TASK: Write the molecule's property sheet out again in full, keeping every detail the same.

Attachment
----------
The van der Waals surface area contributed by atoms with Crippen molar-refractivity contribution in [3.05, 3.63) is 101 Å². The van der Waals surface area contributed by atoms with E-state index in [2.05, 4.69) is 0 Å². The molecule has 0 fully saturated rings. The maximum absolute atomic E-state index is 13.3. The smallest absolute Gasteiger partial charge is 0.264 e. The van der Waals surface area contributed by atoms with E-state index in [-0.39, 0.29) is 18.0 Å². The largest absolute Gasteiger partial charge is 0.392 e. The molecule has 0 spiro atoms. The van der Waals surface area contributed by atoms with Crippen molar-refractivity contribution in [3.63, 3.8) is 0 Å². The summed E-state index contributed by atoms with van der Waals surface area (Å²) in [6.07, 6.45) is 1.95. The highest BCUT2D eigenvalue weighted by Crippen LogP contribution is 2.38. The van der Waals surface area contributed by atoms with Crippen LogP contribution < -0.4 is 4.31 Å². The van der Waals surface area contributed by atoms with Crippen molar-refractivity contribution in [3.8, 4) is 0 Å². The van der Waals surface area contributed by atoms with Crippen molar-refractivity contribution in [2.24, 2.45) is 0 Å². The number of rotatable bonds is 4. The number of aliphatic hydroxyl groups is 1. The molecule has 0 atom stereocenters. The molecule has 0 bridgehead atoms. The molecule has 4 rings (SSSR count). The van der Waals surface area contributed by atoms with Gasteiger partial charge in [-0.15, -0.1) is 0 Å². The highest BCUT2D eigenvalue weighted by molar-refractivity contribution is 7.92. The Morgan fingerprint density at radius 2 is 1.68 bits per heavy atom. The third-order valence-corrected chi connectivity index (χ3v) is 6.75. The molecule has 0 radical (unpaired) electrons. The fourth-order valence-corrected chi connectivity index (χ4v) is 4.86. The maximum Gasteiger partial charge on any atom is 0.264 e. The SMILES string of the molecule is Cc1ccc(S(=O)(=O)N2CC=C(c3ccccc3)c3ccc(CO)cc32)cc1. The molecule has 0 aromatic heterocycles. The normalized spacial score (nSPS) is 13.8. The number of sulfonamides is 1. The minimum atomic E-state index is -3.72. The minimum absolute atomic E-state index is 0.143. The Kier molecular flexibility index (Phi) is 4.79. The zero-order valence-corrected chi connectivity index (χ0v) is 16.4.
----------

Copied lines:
The van der Waals surface area contributed by atoms with Crippen molar-refractivity contribution in [3.05, 3.63) is 101 Å². The van der Waals surface area contributed by atoms with E-state index in [2.05, 4.69) is 0 Å². The molecule has 0 fully saturated rings. The maximum absolute atomic E-state index is 13.3. The smallest absolute Gasteiger partial charge is 0.264 e. The van der Waals surface area contributed by atoms with E-state index in [-0.39, 0.29) is 18.0 Å². The largest absolute Gasteiger partial charge is 0.392 e. The molecule has 0 spiro atoms. The van der Waals surface area contributed by atoms with Crippen molar-refractivity contribution in [3.63, 3.8) is 0 Å². The summed E-state index contributed by atoms with van der Waals surface area (Å²) in [6.07, 6.45) is 1.95. The highest BCUT2D eigenvalue weighted by Crippen LogP contribution is 2.38. The van der Waals surface area contributed by atoms with Crippen LogP contribution < -0.4 is 4.31 Å². The van der Waals surface area contributed by atoms with Crippen molar-refractivity contribution in [3.8, 4) is 0 Å². The van der Waals surface area contributed by atoms with Crippen molar-refractivity contribution in [2.24, 2.45) is 0 Å². The number of rotatable bonds is 4. The number of aliphatic hydroxyl groups is 1. The molecule has 0 atom stereocenters. The molecule has 0 bridgehead atoms. The molecule has 4 rings (SSSR count). The van der Waals surface area contributed by atoms with Gasteiger partial charge in [-0.15, -0.1) is 0 Å². The highest BCUT2D eigenvalue weighted by molar-refractivity contribution is 7.92. The Morgan fingerprint density at radius 2 is 1.68 bits per heavy atom. The third-order valence-corrected chi connectivity index (χ3v) is 6.75. The molecule has 0 radical (unpaired) electrons. The fourth-order valence-corrected chi connectivity index (χ4v) is 4.86. The maximum Gasteiger partial charge on any atom is 0.264 e. The SMILES string of the molecule is Cc1ccc(S(=O)(=O)N2CC=C(c3ccccc3)c3ccc(CO)cc32)cc1. The molecule has 0 aromatic heterocycles. The normalized spacial score (nSPS) is 13.8. The number of sulfonamides is 1. The minimum atomic E-state index is -3.72. The minimum absolute atomic E-state index is 0.143. The Kier molecular flexibility index (Phi) is 4.79. The zero-order valence-corrected chi connectivity index (χ0v) is 16.4.